Ansible is designed as the simplest deployment tool that actually works. What that means is that it’s not a full programming language. You write YAML templates that define tasks and list whatever tasks you need to automate your job.
Most people think of Ansible as a souped-up version of “SSH in a ‘for’ loop,” and that’s true for simple use cases. But really Ansible is about tasks, not about SSH. For a lot of use cases, we connect via SSH but also support things like Windows Remote Management (WinRM) for Windows machines, different protocols for network devices, and the HTTPS APIs that are the lingua franca of cloud services.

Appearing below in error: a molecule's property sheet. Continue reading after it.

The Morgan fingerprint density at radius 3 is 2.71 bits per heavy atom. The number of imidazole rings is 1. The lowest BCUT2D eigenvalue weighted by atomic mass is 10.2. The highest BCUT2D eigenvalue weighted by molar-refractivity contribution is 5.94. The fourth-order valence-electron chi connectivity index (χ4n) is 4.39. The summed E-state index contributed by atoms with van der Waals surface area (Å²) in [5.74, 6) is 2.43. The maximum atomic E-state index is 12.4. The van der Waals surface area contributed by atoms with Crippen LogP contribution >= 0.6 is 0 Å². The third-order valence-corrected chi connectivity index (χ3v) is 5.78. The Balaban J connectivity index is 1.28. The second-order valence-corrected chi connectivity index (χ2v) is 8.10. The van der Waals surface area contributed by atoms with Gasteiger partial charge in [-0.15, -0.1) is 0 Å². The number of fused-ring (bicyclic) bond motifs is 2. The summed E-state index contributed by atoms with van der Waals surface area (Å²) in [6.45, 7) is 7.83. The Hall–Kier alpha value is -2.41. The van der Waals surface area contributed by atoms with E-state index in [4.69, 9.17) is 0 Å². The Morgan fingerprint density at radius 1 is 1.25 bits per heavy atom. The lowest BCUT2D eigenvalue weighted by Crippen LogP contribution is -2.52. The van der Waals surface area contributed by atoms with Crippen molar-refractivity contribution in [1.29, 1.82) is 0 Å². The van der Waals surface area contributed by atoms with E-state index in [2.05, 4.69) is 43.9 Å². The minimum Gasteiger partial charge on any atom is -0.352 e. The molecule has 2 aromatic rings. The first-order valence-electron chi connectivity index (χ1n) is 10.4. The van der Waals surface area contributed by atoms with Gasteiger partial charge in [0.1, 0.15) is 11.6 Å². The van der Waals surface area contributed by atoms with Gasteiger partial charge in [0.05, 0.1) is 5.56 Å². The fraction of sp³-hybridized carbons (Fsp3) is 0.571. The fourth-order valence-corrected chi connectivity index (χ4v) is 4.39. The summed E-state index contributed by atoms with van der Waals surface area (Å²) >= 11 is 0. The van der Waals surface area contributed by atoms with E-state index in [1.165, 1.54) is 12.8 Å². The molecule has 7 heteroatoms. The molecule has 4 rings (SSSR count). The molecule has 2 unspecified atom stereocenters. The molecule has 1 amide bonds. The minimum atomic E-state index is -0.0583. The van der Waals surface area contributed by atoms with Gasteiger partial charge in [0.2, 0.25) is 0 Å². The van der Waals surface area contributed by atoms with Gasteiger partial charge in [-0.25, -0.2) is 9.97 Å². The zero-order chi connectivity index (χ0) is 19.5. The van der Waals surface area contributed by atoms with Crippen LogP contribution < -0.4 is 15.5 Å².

In a cloud, Ansible can operate on two separate layers: the control plane and the on-instance resources. The control plane consists of everything not running on the OS.
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